VISUAL PROOF OF RANDY'S COLOR-TIERING TECHNIQUE
In my book, Gulf Coast Gardening with Randy Lemmon, I dedicated an entire section in the chapter on shrubs to "color-tiering." My theory behind color-tiering, for those who don't have the book, is to use the color differences in the leaves of many of our standard landscaping shrubs in order to create striking color differences in the landscape. Thus, saving you buckets of money on "adding color pockets" -- flat after flat of annuals, season after season.
While the book is not chock full of pictures (which helped keep the price down below 20 bucks) mainly as a means to keep it more as a "rule book" for this area's landscaping, I did stumble across a couple of pictures I shot of my own landscape (one from the front yard and one from the back yard) to give you a general idea of how well color-tiering works.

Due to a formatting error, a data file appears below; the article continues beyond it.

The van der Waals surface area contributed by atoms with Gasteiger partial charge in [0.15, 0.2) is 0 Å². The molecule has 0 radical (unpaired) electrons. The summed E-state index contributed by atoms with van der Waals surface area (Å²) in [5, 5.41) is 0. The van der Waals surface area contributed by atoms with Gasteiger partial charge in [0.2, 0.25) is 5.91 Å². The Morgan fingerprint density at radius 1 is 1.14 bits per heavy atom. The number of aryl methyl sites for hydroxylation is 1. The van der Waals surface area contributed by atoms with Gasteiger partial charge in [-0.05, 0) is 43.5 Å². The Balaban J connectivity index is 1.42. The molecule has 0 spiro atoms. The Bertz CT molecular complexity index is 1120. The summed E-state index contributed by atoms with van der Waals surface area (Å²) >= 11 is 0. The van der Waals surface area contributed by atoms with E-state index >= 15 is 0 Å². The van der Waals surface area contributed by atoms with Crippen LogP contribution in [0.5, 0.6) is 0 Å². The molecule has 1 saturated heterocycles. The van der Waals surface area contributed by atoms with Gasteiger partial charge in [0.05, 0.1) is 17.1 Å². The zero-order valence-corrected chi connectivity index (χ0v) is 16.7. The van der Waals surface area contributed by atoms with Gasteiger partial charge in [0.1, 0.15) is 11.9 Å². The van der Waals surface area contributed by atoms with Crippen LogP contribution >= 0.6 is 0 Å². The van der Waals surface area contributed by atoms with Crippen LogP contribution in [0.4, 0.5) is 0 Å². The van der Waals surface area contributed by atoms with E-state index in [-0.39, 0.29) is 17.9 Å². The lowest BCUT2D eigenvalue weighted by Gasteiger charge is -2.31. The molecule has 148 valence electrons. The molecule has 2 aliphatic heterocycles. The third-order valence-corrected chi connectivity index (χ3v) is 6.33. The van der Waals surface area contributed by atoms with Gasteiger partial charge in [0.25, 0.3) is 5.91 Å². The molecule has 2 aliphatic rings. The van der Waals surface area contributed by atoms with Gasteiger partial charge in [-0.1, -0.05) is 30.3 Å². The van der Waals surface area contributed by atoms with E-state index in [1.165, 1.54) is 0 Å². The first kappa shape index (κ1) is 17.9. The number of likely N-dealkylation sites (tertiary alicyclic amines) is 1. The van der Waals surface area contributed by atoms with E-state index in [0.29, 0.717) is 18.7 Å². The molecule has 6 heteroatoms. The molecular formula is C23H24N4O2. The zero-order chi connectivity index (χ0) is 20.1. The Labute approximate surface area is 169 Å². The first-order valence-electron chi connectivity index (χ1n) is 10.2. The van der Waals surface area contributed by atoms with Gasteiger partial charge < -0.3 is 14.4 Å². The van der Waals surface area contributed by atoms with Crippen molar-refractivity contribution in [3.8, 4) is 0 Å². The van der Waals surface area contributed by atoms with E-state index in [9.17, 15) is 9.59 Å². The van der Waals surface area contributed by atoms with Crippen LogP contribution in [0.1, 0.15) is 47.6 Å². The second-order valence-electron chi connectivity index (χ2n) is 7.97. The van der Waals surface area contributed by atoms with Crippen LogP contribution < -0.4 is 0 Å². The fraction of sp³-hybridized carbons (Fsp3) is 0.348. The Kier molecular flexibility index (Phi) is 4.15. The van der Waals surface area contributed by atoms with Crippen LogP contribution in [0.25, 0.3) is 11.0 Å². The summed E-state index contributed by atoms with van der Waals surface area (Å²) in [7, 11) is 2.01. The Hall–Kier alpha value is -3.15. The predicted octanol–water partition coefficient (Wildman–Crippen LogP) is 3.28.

Ultimately, the point I want to re-emphasize is that with the proper planting of shrubs and ground covers with differing color schemes, you can really create a striking landscape with color variations that don't just come from consistent re-hashing of color flats. Let me know of your combination of color-tiering plants, and if you are truly proud of your creations, send us a picture as well. It could be the incentive we need to start a color-tiering landscape gallery on the GardenLine web page. If you've never tried color-tiering with landscape plants, I hope this stirs your creative juices as we get close to the spring planting season.
Until then, here's to great gardening from the GardenLine, heard exclusively weekend mornings 6 to 10 on Saturdays and 7 to 10 Sunday mornings on NewsRadio 740 KTRH.
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